Located in Yunnan province, the Pudacuo National Park is part of a UNESCO World Heritage-protected region where the headwaters of Asia’s great rivers, the Jinsha (Yangtze), Lancang (Mekong) and Nujiang (Salween) run parallel through deep gorges and snowy peaks.
China has embarked on a plan to create its first system of national parks—a historic effort that will help guarantee the protection of the country’s rich natural heritage, while allowing the public to experience the beauty of nature, for generations to come.
The Paulson Institute is working with the National Development and Reform Commission, with support from the Heren Foundation, on overall research and planning for the parks, through in-depth international case studies, capacity-building training activities, and the development of technical guidelines for the nine pilot parks designated by the Chinese government. This month, the Institute is hosting a delegation of Chinese experts in the United States for intensive training with U.S. national parks and conservation professionals.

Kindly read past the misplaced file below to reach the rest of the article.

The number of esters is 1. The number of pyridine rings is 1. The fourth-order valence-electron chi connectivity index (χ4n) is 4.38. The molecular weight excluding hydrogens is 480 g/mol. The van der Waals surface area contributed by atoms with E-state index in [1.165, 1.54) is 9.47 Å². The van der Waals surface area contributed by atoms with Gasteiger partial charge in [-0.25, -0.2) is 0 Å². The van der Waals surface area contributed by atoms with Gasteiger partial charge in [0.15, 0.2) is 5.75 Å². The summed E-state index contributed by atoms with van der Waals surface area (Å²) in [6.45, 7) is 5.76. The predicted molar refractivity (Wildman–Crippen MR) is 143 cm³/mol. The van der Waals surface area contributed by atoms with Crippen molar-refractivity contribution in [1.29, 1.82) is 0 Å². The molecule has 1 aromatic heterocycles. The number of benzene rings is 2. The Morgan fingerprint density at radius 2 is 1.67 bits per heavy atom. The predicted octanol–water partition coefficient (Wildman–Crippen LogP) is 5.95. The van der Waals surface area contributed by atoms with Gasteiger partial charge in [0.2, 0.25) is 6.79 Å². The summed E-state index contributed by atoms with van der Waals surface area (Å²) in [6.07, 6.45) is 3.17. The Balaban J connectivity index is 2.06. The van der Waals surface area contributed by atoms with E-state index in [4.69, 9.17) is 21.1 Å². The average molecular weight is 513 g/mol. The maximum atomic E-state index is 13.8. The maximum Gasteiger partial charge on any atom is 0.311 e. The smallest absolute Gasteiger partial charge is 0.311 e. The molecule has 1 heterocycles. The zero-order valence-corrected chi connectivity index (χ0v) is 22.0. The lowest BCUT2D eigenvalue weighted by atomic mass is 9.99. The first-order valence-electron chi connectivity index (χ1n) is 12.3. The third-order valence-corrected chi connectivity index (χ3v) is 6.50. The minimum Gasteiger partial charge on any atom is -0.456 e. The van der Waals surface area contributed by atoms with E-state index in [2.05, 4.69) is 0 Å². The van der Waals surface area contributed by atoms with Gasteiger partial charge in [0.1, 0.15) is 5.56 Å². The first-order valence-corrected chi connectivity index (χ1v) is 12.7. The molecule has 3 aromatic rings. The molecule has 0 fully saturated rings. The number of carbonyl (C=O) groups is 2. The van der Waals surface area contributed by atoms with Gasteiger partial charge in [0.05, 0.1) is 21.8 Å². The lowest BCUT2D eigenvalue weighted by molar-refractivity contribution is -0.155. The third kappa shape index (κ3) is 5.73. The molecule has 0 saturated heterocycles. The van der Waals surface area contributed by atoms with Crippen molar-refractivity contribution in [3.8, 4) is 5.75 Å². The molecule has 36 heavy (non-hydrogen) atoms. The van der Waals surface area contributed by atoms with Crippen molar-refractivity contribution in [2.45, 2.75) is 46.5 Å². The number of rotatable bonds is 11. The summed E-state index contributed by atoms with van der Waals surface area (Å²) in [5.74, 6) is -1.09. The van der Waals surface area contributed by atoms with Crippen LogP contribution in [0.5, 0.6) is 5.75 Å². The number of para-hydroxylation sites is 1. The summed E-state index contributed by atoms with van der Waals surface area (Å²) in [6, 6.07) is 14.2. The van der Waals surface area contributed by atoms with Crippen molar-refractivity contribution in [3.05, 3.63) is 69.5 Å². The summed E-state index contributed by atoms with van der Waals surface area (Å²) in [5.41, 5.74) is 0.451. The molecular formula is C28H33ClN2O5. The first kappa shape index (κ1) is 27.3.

By striking the right balance between effective conservation and managed ecotourism, national parks can help China achieve its goals of creating an “ecological civilization” that embraces both development and environmental protection—while providing a source of national pride and spiritual inspiration for the Chinese people.
With this series, we plan to introduce China’s nine pilot parks, highlighting their unique environmental importance and natural beauty. Your attention will be a driving force in facilitating the protection of these beautiful places. We hope you can visit them all one day!